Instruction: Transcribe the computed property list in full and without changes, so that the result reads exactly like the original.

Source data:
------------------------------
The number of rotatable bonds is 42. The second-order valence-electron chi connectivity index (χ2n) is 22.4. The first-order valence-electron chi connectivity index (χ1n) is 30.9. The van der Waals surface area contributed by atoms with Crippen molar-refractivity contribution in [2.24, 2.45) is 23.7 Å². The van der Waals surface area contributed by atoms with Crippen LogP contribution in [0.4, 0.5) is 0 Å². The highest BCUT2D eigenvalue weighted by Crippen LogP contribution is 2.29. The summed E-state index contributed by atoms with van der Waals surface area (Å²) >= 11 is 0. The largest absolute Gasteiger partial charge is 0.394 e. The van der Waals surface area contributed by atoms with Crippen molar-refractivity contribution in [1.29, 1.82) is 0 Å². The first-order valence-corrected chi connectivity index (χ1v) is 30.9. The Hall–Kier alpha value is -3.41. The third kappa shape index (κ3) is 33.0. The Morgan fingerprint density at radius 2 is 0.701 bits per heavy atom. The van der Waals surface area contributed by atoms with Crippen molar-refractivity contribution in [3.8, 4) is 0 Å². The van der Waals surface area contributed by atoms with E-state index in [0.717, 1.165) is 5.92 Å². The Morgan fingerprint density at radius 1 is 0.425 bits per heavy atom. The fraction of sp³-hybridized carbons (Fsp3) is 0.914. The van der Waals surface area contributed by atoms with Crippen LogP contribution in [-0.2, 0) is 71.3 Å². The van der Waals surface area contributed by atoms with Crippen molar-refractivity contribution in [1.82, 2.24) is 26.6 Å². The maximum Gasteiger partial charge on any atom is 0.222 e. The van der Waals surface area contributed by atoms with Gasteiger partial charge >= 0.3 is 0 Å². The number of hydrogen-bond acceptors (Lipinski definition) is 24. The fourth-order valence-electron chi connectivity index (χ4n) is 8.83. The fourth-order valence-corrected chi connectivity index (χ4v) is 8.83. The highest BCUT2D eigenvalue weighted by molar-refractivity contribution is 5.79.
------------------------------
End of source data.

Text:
The number of rotatable bonds is 42. The second-order valence-electron chi connectivity index (χ2n) is 22.4. The first-order valence-electron chi connectivity index (χ1n) is 30.9. The van der Waals surface area contributed by atoms with Crippen molar-refractivity contribution in [2.24, 2.45) is 23.7 Å². The van der Waals surface area contributed by atoms with Crippen LogP contribution in [0.4, 0.5) is 0 Å². The highest BCUT2D eigenvalue weighted by Crippen LogP contribution is 2.29. The summed E-state index contributed by atoms with van der Waals surface area (Å²) >= 11 is 0. The largest absolute Gasteiger partial charge is 0.394 e. The van der Waals surface area contributed by atoms with Crippen molar-refractivity contribution in [1.29, 1.82) is 0 Å². The first-order valence-corrected chi connectivity index (χ1v) is 30.9. The Hall–Kier alpha value is -3.41. The third kappa shape index (κ3) is 33.0. The Morgan fingerprint density at radius 2 is 0.701 bits per heavy atom. The van der Waals surface area contributed by atoms with Crippen molar-refractivity contribution in [3.8, 4) is 0 Å². The van der Waals surface area contributed by atoms with E-state index in [0.717, 1.165) is 5.92 Å². The Morgan fingerprint density at radius 1 is 0.425 bits per heavy atom. The fraction of sp³-hybridized carbons (Fsp3) is 0.914. The van der Waals surface area contributed by atoms with Crippen LogP contribution in [-0.2, 0) is 71.3 Å². The van der Waals surface area contributed by atoms with Crippen molar-refractivity contribution in [1.82, 2.24) is 26.6 Å². The maximum Gasteiger partial charge on any atom is 0.222 e. The van der Waals surface area contributed by atoms with Gasteiger partial charge >= 0.3 is 0 Å². The number of hydrogen-bond acceptors (Lipinski definition) is 24. The fourth-order valence-electron chi connectivity index (χ4n) is 8.83. The fourth-order valence-corrected chi connectivity index (χ4v) is 8.83. The highest BCUT2D eigenvalue weighted by molar-refractivity contribution is 5.79.